BOSTON -- The Boston Marathon will accept an extra 9,000 runners for next year’s race, with room for the more than 5,000 people stopped on the course this year when two bombs went off and for many of those wanting to run as a tribute to the victims.
Registration for the 118th edition of the world’s oldest and most prestigious annual marathon will open Sept. 9, the Boston Athletic Association said.
“We understand many marathoners and qualifiers want to run Boston in 2014, and we appreciate the support and patience that the running community has demonstrated because of the bombings that occurred this past spring,” executive director Tom Grilk said in a statement Thursday.
The expanded field of 36,000 would be the second largest in the race’s history, behind only the 38,708 who registered for the 100th anniversary race in 1996. Organizers have said they are forced to cap the field size because they have limited space at the start in Hopkinton and on some of the course’s Colonial-era streets.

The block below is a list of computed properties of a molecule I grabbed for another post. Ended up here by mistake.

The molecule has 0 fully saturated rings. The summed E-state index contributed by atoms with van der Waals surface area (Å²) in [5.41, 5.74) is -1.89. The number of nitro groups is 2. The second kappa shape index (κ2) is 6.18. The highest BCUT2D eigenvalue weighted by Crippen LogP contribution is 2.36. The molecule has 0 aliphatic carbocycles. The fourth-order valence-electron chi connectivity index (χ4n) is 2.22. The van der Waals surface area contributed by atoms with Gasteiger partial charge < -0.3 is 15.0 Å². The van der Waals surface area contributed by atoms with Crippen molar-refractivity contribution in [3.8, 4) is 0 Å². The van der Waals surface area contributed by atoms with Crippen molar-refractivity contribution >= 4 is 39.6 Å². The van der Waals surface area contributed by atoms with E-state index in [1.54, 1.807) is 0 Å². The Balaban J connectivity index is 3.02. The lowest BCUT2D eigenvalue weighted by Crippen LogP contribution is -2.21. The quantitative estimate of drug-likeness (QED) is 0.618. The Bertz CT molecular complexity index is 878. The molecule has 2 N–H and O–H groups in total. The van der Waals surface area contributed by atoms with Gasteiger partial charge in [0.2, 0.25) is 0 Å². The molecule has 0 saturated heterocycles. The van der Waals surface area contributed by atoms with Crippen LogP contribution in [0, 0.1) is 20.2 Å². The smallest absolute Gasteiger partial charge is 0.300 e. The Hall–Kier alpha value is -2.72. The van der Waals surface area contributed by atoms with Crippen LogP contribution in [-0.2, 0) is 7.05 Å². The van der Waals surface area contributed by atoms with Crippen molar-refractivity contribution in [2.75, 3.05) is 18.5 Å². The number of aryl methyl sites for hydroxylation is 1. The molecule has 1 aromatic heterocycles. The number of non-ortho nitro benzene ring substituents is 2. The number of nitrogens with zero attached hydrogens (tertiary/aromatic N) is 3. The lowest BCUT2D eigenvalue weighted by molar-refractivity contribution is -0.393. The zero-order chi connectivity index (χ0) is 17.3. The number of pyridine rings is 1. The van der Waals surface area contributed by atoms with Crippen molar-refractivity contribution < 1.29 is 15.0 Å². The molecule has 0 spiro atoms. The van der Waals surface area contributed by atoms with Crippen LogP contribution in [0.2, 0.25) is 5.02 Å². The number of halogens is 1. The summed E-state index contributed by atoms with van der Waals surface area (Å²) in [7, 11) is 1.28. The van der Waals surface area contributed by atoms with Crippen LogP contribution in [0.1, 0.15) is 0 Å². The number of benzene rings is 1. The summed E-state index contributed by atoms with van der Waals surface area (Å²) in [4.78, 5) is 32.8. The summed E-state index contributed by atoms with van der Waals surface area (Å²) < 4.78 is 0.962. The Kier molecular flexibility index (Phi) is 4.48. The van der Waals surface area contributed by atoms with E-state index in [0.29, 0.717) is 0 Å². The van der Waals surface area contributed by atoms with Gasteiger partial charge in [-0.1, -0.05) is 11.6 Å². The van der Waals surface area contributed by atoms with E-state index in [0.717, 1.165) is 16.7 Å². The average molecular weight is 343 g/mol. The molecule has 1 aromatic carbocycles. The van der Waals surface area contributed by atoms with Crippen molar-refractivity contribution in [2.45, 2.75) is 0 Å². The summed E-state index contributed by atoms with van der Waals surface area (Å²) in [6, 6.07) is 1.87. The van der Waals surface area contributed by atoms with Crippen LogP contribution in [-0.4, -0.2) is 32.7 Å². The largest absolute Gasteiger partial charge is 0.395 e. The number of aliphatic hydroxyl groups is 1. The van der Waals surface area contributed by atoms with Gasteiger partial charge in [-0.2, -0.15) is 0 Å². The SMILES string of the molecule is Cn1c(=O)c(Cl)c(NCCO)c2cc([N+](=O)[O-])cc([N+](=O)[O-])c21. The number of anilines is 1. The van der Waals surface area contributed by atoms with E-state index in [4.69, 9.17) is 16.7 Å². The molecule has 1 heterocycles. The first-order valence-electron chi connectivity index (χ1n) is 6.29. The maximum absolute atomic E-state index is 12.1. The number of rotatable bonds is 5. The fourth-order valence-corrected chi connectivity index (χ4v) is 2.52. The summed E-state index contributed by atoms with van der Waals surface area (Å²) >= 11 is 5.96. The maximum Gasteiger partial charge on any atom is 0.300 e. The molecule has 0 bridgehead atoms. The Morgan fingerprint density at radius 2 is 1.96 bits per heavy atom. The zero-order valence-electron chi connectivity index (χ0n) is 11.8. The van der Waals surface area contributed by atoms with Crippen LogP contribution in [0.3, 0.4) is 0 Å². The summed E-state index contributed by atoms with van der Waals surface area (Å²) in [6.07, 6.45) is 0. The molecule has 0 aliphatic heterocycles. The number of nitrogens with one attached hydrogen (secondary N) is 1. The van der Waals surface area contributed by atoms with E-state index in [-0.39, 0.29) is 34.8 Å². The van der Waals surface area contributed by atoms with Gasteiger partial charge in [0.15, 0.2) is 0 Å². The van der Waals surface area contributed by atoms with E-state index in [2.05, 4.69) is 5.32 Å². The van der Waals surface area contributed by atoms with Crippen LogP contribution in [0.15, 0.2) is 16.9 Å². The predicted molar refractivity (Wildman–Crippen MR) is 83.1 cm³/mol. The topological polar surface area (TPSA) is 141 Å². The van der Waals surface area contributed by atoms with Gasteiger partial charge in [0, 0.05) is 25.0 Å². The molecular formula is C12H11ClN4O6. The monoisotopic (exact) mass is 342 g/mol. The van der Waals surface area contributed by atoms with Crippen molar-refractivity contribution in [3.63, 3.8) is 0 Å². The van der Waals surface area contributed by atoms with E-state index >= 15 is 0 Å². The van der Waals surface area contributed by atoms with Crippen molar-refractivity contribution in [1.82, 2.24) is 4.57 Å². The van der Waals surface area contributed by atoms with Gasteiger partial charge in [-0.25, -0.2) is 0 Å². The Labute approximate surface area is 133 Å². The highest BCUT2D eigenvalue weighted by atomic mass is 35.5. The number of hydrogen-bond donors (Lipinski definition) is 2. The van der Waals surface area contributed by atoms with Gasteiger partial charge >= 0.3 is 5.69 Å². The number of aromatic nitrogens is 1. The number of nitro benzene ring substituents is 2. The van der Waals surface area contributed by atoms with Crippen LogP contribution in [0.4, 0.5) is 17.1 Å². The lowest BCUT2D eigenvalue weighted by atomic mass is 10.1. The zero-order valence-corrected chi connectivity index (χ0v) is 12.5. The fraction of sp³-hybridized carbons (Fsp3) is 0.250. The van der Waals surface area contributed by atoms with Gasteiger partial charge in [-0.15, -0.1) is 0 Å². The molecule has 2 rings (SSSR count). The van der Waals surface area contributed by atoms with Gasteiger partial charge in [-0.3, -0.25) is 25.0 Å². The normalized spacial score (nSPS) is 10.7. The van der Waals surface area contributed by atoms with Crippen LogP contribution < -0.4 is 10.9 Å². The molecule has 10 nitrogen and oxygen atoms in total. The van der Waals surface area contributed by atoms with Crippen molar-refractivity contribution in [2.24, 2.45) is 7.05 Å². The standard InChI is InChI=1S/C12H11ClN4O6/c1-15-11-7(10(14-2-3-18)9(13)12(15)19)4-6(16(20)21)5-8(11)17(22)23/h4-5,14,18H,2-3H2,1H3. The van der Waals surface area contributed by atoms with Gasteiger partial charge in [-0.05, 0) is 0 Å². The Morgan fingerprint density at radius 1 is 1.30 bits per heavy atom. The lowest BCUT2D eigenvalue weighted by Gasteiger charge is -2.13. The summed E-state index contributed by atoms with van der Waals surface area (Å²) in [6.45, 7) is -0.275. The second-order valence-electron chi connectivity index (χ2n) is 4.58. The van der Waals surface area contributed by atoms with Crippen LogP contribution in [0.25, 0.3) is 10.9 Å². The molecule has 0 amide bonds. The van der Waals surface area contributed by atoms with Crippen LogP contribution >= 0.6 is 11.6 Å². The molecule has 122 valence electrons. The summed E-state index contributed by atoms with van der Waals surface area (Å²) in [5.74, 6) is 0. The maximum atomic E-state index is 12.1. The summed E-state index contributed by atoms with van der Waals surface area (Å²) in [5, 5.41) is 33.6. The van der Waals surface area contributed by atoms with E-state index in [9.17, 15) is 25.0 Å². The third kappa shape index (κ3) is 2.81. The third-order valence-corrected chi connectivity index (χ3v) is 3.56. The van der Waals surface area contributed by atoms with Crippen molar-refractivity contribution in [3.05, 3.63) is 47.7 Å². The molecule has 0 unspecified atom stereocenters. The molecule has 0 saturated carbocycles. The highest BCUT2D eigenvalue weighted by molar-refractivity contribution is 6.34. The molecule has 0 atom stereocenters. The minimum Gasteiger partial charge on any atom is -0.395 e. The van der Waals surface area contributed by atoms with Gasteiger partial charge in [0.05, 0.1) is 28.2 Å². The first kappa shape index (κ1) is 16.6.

Registration will begin Sept. 9, with the fastest qualifiers getting the chance to sign up first. It will continue through the end of the week and, if space remains, reopen for all qualifiers Sept. 16.
Organizers already had said they would allow those runners who were stopped on the course this year to reregister for next year’s race, inviting back all those who reached the halfway point but not the finish line on Boylston Street. Registration for those runners took place this week and was scheduled to end at 5 p.m. on Thursday.
More than 4,500 of those who were stopped on the course this year have entered next year’s race, the BAA said. They were required to pay the entry fee — $175 for U.S. residents and $225 for international residents — but they did not have to rerun another race at a qualifying time.
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